The truth is, the group does not matter.  The perceived collective concerns and fears of a mass of people are not relevant.  All that matters are the concerns of the singular man or woman, and whether or not those concerns are legitimate.  If a person “fears” guns and gun violence, then that is their private problem, not the problem of our entire society.  We as gun owners should not have to relinquish our rights because others are afraid of what MIGHT happen to them.  We should demand that they control THEIR fear, instead of being allowed to control OUR guns.  Just because a portion of our country shares this individual fear does not make that fear any more credible, or any more our problem.

And, some unintended consequences…

I have heard it argued that Americans are passive.  We didn’t rise up against the last Assault Weapons Ban. We didn’t rise up against the Patriot Act.  We didn’t rise up against TSA molestation.  We didn’t rise up against warrantless wiretapping, the assassination of U.S. citizens, or even the NDAA.  The people who make this point, though, are not looking at the larger issue.  It is one thing for our government to pass legislation; the wider application of that legislation on our streets and at our doorsteps is another matter.

Feinstein’s bill is unprecedented in the history of this country, and requires widespread enforcement in every town and hamlet in order to be effective.  The way in which it is designed makes a violent response from the public inevitable.  It reaches far beyond the Assault Weapons Ban of the 1990’s, calling for the creation of a massive database of almost all gun owners in the United States.  This database will require citizens to submit their EXISTING firearms to cataloging, and the owners to be filed and fingerprinted like criminals.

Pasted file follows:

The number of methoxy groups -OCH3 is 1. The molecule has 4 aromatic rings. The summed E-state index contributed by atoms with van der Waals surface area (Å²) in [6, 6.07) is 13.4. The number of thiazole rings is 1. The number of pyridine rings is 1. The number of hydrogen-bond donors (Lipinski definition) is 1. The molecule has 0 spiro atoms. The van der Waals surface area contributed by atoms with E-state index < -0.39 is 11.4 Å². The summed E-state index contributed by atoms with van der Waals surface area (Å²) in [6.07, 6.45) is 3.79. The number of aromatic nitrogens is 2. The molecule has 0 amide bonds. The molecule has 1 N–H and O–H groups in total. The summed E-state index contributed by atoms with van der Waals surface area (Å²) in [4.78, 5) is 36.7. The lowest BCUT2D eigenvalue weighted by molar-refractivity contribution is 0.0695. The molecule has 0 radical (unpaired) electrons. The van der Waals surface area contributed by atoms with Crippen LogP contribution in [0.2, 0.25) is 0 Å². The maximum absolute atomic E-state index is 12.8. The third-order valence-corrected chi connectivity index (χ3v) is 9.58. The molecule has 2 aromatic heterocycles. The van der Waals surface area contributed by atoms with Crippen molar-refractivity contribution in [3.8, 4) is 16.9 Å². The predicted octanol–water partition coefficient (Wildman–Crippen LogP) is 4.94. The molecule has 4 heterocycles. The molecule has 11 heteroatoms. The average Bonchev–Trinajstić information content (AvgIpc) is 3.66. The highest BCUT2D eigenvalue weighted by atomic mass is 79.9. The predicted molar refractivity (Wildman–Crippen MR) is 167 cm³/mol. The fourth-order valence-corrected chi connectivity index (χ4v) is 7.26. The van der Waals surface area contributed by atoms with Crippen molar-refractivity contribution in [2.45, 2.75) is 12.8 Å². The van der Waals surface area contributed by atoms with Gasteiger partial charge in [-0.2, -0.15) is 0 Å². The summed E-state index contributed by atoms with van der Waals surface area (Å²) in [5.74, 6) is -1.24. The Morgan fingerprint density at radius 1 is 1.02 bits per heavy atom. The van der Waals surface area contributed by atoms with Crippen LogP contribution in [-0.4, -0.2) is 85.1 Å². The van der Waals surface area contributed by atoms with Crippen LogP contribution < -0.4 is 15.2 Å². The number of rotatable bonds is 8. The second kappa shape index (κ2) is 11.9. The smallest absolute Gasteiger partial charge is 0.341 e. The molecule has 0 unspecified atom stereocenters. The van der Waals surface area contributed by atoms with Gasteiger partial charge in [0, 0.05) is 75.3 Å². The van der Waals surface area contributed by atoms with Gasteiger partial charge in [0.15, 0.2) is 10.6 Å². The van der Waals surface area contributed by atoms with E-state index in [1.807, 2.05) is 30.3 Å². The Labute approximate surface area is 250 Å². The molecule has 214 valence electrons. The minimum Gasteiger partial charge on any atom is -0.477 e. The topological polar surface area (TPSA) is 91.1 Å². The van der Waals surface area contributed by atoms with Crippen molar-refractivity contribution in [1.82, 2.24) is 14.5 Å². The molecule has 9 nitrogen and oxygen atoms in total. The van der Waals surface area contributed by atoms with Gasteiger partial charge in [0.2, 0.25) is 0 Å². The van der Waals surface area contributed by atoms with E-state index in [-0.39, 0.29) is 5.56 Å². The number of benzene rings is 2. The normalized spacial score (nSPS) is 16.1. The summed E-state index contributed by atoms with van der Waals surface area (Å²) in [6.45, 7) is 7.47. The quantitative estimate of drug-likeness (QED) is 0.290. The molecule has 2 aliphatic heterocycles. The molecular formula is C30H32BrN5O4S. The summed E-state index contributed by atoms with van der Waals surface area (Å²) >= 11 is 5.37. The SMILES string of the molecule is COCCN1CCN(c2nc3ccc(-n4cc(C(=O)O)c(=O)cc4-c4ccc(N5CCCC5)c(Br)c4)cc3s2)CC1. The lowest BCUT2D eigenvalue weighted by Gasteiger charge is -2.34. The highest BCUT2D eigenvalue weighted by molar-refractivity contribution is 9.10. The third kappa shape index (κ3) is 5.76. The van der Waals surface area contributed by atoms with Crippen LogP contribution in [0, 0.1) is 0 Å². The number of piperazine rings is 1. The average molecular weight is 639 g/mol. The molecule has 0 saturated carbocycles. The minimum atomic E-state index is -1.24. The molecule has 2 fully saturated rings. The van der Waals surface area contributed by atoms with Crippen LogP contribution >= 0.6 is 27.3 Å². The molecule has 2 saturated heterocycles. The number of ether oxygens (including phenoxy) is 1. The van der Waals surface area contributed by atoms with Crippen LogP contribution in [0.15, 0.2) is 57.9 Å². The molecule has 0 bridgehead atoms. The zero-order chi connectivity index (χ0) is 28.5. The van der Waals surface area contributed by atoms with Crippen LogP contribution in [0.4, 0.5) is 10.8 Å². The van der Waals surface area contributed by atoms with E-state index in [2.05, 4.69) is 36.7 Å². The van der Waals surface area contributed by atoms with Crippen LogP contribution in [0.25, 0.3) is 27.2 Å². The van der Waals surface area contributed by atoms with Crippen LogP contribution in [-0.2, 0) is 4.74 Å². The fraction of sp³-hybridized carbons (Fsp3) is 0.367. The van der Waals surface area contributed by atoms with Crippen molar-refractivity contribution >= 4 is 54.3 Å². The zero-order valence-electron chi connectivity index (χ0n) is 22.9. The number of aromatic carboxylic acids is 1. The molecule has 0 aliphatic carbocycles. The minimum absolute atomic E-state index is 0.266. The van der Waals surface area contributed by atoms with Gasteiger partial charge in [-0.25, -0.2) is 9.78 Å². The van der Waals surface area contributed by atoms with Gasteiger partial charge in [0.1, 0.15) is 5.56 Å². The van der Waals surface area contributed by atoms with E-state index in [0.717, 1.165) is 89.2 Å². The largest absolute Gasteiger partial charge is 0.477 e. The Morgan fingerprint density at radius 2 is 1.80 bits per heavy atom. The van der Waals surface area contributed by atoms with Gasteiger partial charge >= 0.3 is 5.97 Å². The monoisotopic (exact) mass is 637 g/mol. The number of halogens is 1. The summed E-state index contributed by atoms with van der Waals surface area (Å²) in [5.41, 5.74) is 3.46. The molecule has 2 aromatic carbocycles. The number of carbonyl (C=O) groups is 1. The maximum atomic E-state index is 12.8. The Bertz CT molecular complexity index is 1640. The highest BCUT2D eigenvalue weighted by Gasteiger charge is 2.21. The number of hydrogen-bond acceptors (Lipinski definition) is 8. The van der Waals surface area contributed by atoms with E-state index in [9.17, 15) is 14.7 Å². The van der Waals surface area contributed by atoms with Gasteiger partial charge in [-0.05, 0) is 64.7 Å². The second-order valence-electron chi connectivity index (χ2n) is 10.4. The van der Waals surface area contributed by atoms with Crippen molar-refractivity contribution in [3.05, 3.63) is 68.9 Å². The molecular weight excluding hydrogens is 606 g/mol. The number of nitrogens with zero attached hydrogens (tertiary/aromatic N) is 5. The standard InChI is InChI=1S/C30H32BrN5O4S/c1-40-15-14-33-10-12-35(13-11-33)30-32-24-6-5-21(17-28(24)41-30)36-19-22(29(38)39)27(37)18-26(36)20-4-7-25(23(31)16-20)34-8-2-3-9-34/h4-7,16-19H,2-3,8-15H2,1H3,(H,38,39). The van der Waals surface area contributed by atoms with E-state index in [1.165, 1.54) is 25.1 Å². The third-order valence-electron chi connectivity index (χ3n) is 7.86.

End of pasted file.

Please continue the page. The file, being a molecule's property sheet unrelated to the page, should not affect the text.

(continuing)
The bill will ban the outright the sale, manufacture, and transfer of at least 120 models of firearms (which have not yet been named).  It will ban the manufacture and sale of most if not all semi-automatic rifles and the bill specifically targets handguns as well.  Large capacity mags and mag fed weapons will essentially disappear from gun stores.  Though, those guns designated as “hunting rifles” will be exempt (for now).

Good points all around. I’ll leave you with this screenshot of the first two comments that I saw after I finished the article today:

Screen Shot 2012-12-28 at 3.25.44 PM

Macro Warnings

From ZH. Been expecting something akin to this for a while now:

8 – Based on the reasons set out earlier and also covered in my two prior notes, over the August to November period I am looking for the S&P500 to trade off down from around 1400 to 1100/1000 – in other words, I expect over the next four months to see global equity markets fall by 20% to 25% from current levels and to trade at or below the lows of 2011! US equity markets, along with parts of the EM spectrum, will I think underperform eurozone equity markets, where already very little hope resides. For iTraxx crossover, this equates to a spread wide for 2012 of – in my view – 800/1000bp. NOTE however that investment grade cash corporate (non-financial) bonds remain a core (relative!) safe-haven. This four-month coming major risk-off phase will, in my view, also be very USD bullish (my expectation of Fed USD1trn QE in December should eventually alter the bullish USD trend of course) and bullish core government bonds (USTs, Gilts, Bunds) – perhaps we could see 10yr Bunds at 50bp all-in yields, with USTs and Gilts at/close to 1%. By late 2012, based on my Fed December QE view, my tactical call will likely turn bullish/risk-on – let us see about that closer to the time. And of course I still see a very clear path to 800 on the S&P500 at some point in 2013/2014, driven by market revulsion against pump-priming money printing central bankers, but this discussion is also for nearer the time.